Vaginal Mesh Sling Complications and IC?

meshsurgerystoriesThe use of vaginal mesh during pelvic reconstruction surgeries, such as for the repair of pelvic organic prolapse, is now very controversial due to a number of serious adverse events. The US FDA has issued several warnings about the use of mesh and complications which can occur, such as the erosion of the vaginal wall. Mesh has also emerged into the urethra and the bladder, causing profound damage.

One of the great challenges of having mesh surgery is removing it. Tissue grows and around and through the mesh making it extremely difficult to remove and repair. Some mesh patients have reported that their bladder symptoms began AFTER their mesh surgeries.

To support an article in our IC Optimist that discusses the mesh debate, we would like to hear your story and how it may have impacted your bladder and pelvic pain, including:

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  • Have you had surgery that used mesh and what was it supposed to treat?
  • What was your experience with the mesh? Did it fail? Was it successful? Did it trigger any bladder or pelvic pain symptoms?
  • Have you had your mesh removed? If so, was it difficult? successful?
  • Do you feel that your IC was made worse by mesh surgery?
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Please tell your story below, share it on our Facebook page or send it to: jill@ic-network.com!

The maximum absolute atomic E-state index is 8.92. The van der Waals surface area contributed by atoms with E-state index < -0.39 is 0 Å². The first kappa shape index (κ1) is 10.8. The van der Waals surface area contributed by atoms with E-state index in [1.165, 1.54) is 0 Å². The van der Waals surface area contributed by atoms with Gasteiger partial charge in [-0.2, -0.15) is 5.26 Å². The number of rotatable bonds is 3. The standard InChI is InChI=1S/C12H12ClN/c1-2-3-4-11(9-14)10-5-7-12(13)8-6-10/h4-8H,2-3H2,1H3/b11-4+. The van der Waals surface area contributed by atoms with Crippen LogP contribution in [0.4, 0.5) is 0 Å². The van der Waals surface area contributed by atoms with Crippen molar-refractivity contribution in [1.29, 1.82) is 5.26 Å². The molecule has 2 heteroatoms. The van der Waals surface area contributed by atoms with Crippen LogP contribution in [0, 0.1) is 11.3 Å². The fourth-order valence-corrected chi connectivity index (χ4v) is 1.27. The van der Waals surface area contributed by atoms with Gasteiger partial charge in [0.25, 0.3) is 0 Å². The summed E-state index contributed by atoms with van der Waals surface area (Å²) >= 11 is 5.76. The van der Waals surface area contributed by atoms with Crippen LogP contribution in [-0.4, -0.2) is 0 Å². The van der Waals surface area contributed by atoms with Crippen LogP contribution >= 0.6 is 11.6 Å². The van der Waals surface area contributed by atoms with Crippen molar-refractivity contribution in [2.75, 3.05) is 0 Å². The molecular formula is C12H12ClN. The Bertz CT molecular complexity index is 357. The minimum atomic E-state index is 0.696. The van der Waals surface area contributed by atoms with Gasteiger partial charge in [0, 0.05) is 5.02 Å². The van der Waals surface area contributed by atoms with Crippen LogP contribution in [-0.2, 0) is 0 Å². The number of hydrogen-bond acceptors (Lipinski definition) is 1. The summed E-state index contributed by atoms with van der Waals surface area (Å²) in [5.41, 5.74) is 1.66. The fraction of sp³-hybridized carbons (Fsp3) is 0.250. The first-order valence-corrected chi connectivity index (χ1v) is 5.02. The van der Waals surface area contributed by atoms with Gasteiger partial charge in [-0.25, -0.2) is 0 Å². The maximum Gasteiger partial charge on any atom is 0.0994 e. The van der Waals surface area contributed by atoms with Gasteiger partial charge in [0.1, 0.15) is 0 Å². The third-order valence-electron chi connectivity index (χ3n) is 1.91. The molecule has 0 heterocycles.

Jill H. Osborne!

By | 2017-01-31T12:38:19+00:00 July 29th, 2014|ICN Announcements, Interstitial Cystitis Network Blog, Pelvic Pain, Women's Health|Comments Off on Vaginal Mesh Sling Complications and IC?

About the Author:

My Google Profile+ Jill Heidi Osborne is the president and founder of the Interstitial Cystitis Network, a health education company dedicated to interstitial cystitis, bladder pain syndrome and other pelvic pain disorders. As the editor and lead author of the ICN and the IC Optimist magazine, Jill is proud of the academic recognition that her website has achieved. The University of London rated the ICN as the top IC website for accuracy, credibility, readability and quality. (Int Urogynecol J - April 2013). Harvard Medical School rated both Medscape and the ICN as the top two websites dedicated to IC. (Urology - Sept 11). Jill currently serves on the Congressionally Directed Medical Research Panel (US Army) where she collaborates with researchers to evaluate new IC research studies for possible funding. Jill has conducted and/or collaborates on a variety of IC research studies on new therapeutics, pain care, sexuality, the use of medical marijuana, menopause and the cost of treatments, shining a light on issues that influence patient quality of life. An IC support group leader and national spokesperson for the past 20 years, she has represented the IC community on radio, TV shows, at medical conferences. She has written hundreds of articles on IC and its related conditions. With a Bachelors Degree in Pharmacology and a Masters in Psychology, Jill was named Presidential Management Intern (aka Fellowship) while in graduate school. (She was unable to earn her PhD due to the onset of her IC.) She spends the majority of her time providing WELLNESS COACHING for patients in need and developing new, internet based educational and support tools for IC patients, including the “Living with IC” video series currently on YouTube and the ICN Food List smartphone app! Jill was diagnosed with IC at the age of 32 but first showed symptoms at the age of 12.